annoying iCloud activation

Discussion in 'iPhone' started by hawon, Oct 22, 2015.

  1. hawon macrumors member

    Sep 8, 2009
    I have several iPhones and iPads. One thing annoys me the most is whenever I update iOS, I will have to go through signing into iCloud and go through setup on every devices. Why is Apple doing this?
  2. aristobrat macrumors G5

    Oct 14, 2005
    Not sure, but had to do the same thing with the last Mac OS X update (10.11.1) also.
  3. C DM macrumors Sandy Bridge

    Oct 17, 2011
    Had to sign in as part of iOS 9.1 update and originally part of 9.0, but didn't really need to set anything up, and don't think had to do anything like that for iOS 9.0.1 or 9.0.2. Don't think there were many updates before that required that, so it's hard to say if it's something that is really going to be applying to every update.
  4. Applejuiced macrumors Westmere


    Apr 16, 2008
    At the iPhone hacks section.
    To stop thieves and the illegal buying and selling of lost and stolen I-devices.
    It only takes a few seconds to log in or out of iCloud.
    Same reason you have to go thru and keep using your keys to lock and unlock your car and house.
    Unless you want to leave things open and hope for the best.
  5. maxsix Suspended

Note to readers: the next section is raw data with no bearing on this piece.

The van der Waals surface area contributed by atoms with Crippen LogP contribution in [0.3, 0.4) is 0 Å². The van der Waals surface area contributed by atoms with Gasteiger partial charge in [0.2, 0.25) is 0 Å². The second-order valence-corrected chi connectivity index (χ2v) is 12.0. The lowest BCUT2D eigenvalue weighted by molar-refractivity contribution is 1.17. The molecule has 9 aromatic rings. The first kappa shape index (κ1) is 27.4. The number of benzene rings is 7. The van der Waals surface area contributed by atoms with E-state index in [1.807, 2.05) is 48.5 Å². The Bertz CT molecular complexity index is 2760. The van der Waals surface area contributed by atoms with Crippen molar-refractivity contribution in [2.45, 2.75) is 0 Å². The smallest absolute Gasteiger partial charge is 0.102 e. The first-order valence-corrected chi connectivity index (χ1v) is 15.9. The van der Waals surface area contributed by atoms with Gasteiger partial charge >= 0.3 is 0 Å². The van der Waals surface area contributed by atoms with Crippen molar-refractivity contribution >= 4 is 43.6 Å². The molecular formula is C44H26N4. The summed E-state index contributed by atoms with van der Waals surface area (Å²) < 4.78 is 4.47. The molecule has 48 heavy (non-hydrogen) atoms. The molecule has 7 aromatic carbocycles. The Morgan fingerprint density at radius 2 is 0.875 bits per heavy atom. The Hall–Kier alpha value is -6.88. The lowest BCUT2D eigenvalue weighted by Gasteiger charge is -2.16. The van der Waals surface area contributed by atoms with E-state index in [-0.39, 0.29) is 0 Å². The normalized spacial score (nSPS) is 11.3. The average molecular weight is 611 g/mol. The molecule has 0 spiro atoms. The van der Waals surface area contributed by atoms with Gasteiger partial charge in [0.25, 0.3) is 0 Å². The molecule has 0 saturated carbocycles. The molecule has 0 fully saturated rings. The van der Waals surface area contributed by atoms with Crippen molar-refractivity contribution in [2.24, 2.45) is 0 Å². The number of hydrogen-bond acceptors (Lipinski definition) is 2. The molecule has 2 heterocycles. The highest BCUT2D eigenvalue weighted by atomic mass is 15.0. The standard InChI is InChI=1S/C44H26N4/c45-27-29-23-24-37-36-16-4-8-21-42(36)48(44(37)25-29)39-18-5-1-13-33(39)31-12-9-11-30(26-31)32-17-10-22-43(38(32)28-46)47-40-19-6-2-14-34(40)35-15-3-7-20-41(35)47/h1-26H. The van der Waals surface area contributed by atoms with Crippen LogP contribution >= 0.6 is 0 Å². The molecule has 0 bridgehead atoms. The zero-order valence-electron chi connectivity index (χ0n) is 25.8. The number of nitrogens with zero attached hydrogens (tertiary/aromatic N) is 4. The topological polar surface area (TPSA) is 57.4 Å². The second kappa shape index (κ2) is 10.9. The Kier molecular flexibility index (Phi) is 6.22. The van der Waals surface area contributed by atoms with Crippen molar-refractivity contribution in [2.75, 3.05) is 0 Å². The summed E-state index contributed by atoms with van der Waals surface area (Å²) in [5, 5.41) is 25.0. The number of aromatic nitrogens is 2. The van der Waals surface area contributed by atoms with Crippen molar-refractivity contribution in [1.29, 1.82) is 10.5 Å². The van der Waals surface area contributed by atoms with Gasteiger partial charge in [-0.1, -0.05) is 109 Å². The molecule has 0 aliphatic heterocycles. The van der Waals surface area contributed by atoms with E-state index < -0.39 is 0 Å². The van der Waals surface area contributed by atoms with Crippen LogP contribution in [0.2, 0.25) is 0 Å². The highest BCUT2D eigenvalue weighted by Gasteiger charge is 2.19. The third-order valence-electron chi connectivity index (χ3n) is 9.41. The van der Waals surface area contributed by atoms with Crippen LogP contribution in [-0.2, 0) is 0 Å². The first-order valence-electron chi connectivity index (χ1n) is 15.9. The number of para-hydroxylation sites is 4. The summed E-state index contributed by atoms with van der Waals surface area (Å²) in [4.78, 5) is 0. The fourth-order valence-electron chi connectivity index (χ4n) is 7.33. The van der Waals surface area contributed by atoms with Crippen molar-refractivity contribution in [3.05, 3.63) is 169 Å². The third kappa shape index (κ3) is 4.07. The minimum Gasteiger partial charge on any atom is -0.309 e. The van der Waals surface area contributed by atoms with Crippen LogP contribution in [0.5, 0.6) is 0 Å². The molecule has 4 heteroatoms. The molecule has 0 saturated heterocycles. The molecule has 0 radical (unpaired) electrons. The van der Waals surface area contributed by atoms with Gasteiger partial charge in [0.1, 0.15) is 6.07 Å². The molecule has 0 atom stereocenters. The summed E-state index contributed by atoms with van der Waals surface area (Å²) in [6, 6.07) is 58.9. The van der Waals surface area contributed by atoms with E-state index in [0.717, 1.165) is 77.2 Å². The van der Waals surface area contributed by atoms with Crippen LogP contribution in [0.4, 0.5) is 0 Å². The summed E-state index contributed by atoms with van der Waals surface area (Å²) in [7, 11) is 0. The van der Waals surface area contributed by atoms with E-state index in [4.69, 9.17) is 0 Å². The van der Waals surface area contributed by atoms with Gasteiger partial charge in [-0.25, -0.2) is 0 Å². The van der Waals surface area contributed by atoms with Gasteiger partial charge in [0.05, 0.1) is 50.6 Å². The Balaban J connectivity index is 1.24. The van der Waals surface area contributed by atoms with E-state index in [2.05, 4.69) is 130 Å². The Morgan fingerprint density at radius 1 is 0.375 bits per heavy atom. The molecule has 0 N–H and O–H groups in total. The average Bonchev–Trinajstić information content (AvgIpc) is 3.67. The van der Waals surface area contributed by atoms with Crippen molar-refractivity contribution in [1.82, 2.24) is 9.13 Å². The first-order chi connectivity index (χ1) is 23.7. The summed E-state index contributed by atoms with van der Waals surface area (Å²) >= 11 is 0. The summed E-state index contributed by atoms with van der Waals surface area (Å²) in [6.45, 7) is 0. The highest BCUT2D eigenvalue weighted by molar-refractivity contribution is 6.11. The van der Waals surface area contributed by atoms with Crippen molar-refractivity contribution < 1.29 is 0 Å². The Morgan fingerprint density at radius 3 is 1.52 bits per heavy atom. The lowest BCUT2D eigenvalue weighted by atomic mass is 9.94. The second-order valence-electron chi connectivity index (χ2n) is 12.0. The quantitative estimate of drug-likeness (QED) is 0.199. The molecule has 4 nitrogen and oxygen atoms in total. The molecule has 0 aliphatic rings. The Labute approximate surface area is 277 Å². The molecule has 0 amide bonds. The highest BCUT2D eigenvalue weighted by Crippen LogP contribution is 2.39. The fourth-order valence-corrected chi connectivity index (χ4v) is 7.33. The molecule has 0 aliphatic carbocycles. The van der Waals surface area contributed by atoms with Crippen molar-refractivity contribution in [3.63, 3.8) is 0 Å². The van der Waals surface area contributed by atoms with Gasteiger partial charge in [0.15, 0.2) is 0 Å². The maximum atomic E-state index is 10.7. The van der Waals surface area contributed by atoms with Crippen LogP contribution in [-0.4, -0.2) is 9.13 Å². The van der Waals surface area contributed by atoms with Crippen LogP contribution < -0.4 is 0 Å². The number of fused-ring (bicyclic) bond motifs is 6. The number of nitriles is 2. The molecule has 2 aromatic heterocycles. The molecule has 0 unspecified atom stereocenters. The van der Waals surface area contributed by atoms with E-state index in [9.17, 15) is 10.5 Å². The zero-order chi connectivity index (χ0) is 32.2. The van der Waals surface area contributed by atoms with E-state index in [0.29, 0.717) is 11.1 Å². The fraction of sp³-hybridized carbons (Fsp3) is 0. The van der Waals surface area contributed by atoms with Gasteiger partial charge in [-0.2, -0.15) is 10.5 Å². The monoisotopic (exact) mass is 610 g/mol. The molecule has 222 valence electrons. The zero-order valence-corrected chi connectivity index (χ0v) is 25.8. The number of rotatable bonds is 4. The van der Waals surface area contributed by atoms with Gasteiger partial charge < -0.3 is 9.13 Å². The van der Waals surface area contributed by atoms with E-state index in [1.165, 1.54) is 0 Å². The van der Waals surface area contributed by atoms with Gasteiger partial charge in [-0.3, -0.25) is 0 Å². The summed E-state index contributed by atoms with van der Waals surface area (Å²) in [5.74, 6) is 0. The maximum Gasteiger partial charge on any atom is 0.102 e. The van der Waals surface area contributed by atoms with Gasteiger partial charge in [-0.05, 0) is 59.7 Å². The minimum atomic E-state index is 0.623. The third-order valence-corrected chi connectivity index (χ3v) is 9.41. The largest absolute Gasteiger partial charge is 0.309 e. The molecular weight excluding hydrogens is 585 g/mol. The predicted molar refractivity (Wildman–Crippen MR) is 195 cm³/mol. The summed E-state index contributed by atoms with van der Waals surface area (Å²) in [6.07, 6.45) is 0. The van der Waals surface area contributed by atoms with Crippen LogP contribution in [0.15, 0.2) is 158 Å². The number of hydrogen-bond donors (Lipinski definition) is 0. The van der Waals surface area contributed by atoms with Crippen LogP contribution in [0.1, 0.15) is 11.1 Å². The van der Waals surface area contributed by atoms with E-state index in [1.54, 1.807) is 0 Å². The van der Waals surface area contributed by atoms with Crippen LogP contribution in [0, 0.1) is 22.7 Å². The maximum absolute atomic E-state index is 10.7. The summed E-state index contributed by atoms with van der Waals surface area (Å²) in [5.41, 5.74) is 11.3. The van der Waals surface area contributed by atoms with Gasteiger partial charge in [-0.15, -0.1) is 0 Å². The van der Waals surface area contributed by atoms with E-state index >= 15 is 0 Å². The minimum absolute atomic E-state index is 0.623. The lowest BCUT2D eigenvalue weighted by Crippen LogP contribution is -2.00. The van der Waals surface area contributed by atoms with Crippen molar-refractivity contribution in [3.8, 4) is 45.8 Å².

Jun 28, 2015
    Western Hemisphere
    I don't mind it myself.

    If only Apple would improve iCloud functionality, but it's been years. When migrating from MobileMe to iCloud, Apple promised they'd do a better job. Thus far I haven't experienced any improvements of significance. I'm just waiting and watching after using it till there was an issue. They just don't seem to understand cloud services.

    Yet the good news is Google Drive has been just fantastic and I like all of Googles services. Luckily that's an option that completely eliminates my need for iCloud.

    As an Apple enthusiast I'd really like to use iCloud but I just cannot deal with the risk, frustration and potential for data loss. I know many people will claim nothing has been lost yet, but that's not the point. You've got to have trust in the product. I have had just enough problems with iCloud to have my trust eroded.
  6. Lobwedgephil macrumors 601


    Apr 7, 2012
    I had to sign into iCloud, not sure what setup process you're referring to.
  7. danny_w macrumors 601

    Mar 8, 2005
    Austin, TX
    And you believed them? ;-) Yes like you said Apple has never seemed to understand cloud services. They should just give in and hire it out to somebody that knows what the heck they are doing.
  8. aristobrat macrumors G5

    Oct 14, 2005
    What cloud doesn't have potential for data loss (either by you, accidentally deleting something and then marveling at how well the cloud works as it's simultaneously deleted from all of your devices -- or by a malfunction with your cloud provider)?

    This is why I like iCloud. Even though the data primarily lives up in "the cloud", pretty much all of it gets backed up locally on my Mac (hourly) via Time Machine.

    So although it's probably way more likely that I'll be the cause of any iCloud data loss, it's a piece of cake of restore iCloud Drive files, Photos, Mail, Contacts, Safari data, or Keychains.

    Calendar, Reminders and Notes are a bit trickier to restore, but their data gets backed up locally and can be restored as well.

    To me, a good cloud strategy requires a fair bit more than "trust in the product".

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7 October 22, 2015